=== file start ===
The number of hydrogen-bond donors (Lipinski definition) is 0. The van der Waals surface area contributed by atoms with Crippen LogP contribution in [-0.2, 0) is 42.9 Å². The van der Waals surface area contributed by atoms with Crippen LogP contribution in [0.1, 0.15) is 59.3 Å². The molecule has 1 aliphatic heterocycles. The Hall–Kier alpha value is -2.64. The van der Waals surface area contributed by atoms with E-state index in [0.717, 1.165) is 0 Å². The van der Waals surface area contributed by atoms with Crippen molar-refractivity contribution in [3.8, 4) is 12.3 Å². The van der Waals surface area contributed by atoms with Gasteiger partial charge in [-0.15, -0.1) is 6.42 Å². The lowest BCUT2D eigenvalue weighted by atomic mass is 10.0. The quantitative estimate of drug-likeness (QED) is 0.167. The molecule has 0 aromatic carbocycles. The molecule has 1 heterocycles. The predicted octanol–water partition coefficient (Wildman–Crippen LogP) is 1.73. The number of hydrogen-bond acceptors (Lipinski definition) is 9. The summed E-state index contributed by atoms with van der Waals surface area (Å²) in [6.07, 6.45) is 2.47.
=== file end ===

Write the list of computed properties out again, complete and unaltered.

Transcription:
The number of hydrogen-bond donors (Lipinski definition) is 0. The van der Waals surface area contributed by atoms with Crippen LogP contribution in [-0.2, 0) is 42.9 Å². The van der Waals surface area contributed by atoms with Crippen LogP contribution in [0.1, 0.15) is 59.3 Å². The molecule has 1 aliphatic heterocycles. The Hall–Kier alpha value is -2.64. The van der Waals surface area contributed by atoms with E-state index in [0.717, 1.165) is 0 Å². The van der Waals surface area contributed by atoms with Crippen molar-refractivity contribution in [3.8, 4) is 12.3 Å². The van der Waals surface area contributed by atoms with Gasteiger partial charge in [-0.15, -0.1) is 6.42 Å². The lowest BCUT2D eigenvalue weighted by atomic mass is 10.0. The quantitative estimate of drug-likeness (QED) is 0.167. The molecule has 0 aromatic carbocycles. The molecule has 1 heterocycles. The predicted octanol–water partition coefficient (Wildman–Crippen LogP) is 1.73. The number of hydrogen-bond acceptors (Lipinski definition) is 9. The summed E-state index contributed by atoms with van der Waals surface area (Å²) in [6.07, 6.45) is 2.47.